(back) Subject: (no subject) From: <Pologaptommy@aol.com> Date: Wed, 14 Mar 2001 14:45:04 EST     --part1_d0.12c989cc.27e12440_boundary Content-Type: text/plain; charset=3D"US-ASCII" Content-Transfer-Encoding: 7bit   Perhaps one of you guys can help me... I have recently took over a position on the organ at a large church (around 2,500). I just about died when I saw this "organ." I walked into =   the huge church (which seats 3,750 people) and was taken in by the 50 foot =   ceilings in the foyer, the crystal chandeliers, and the gigantic grand staircase leading to the balcony which wraps around the inside of the sanctuary like a mezzanine. So I was beginning to get a pretty good idea = of what the organ would be like...Next I walk through the double doors (one = out of about 50) into the sanctuary and I am awestruck at the immense size of = the stage...I saw no visible organ pipes, and no organ for that matter- what I =   did see was a white kawai concert grand, a huge drum set, an orchestra = loft, and a choir loft that seats about 500...but again no organ. Finally, the pastor and I walk about 200 feet across the stage to the area behind the concert grand piano, and here sits a little, old, dusty, Hammond C-3, with = a single Leslie speaker. About half of the finish was scraped off this = little organ and the speaker. It wasn't even plugged in. I was pretty let down. = It was NOTHING like I expected. So here is my question... Is it possible to get a good, vibrant sound = out of this thing, that will at all enhance this church's dynamic music = program, that doesn't sound too "hammondy"? If so, does anyone know the proper registrations that would make traditional hymn sound triumphant, and = grand? The church has stated that it would not replace the organ. It has sentimental value because it has survived a massive tornado that destroyed =   the whole church, and killed a few ladies- including the organist. It = even survived a fire, which also destroyed the entire church, but not the = organ. Any input would be appreciated. Thanks, Josh White   --part1_d0.12c989cc.27e12440_boundary Content-Type: text/html; charset=3D"US-ASCII" Content-Transfer-Encoding: 7bit   <HTML><FONT FACE=3Darial,helvetica><FONT SIZE=3D2>Perhaps one of you guys = can help me... <BR> &nbsp;&nbsp;&nbsp;I have recently took over a position on the organ = at a large church <BR>(around 2,500). &nbsp;I just about died when I saw this "organ." = &nbsp;I walked into <BR>the huge church (which seats 3,750 people) and was taken in by the 50 = foot <BR>ceilings in the foyer, the crystal chandeliers, and the gigantic grand =   <BR>staircase leading to the balcony which wraps around the inside of the <BR>sanctuary like a mezzanine. &nbsp;So I was beginning to get a pretty = good idea of <BR>what the organ would be like...Next I &nbsp;walk through the double = doors (one out <BR>of about 50) into the sanctuary and I am awestruck at the immense size = of the <BR>stage...I saw no visible organ pipes, and no organ for that matter- = what I <BR>did see was a white kawai concert grand, a huge drum set, an orchestra = loft, <BR>and a choir loft that seats about 500...but again no organ. = &nbsp;Finally, the <BR>pastor and I walk about 200 feet across the stage to the area behind = the <BR>concert grand piano, and here sits a little, old, dusty, Hammond C-3, = with a <BR>single Leslie speaker. &nbsp;About half of the finish was scraped off = this little <BR>organ and the speaker. &nbsp;It wasn't even plugged in. &nbsp;I was = pretty let down. &nbsp; <BR>It was NOTHING like I expected. &nbsp; <BR>So here is my question... &nbsp;&nbsp;Is it possible to get a good, = vibrant sound out <BR>of this thing, that will at all enhance this church's dynamic music = program, <BR>that doesn't sound too "hammondy"? &nbsp;If so, does anyone know the = proper <BR>registrations that would make traditional hymn sound triumphant, and = grand? <BR>The church has stated that it would not replace the organ. &nbsp;It = has <BR>sentimental value because it has survived a massive tornado that = destroyed <BR>the whole church, and killed a few ladies- including the organist. &nbsp;It even <BR>survived a fire, which also destroyed the entire church, but not the = organ. <BR>Any input would be appreciated. <BR>Thanks, Josh White</FONT></HTML>   --part1_d0.12c989cc.27e12440_boundary--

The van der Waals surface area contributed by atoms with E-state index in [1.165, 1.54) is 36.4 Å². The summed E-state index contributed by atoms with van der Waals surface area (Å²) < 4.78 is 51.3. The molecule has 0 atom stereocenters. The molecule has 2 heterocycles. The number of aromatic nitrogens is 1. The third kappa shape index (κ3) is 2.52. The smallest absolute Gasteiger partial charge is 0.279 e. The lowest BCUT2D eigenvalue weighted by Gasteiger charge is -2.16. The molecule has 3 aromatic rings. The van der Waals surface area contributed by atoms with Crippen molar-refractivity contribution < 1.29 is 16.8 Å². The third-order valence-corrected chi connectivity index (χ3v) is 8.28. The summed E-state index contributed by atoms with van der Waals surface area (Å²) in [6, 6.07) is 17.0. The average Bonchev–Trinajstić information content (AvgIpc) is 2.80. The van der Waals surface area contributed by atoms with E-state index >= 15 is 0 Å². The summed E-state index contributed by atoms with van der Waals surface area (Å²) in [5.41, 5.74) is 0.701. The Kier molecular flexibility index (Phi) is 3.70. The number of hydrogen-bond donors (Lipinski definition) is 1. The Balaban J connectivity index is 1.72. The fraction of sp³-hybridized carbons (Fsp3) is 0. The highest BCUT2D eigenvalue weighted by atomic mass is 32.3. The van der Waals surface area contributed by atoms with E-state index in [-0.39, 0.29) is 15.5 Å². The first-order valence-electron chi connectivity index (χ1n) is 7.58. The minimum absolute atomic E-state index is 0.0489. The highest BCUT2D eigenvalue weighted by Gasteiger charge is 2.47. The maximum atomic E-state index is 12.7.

(back) Subject: Re: (no subject) From: "Thomas H. Cotner" <cotnerpo@brightok.net> Date: Wed, 14 Mar 2001 13:57:23 -0600   Yep, I have the only solution --- find another position! You will never be happy there, and they will never be happy with you.   Wake up and smell the coffee!   TC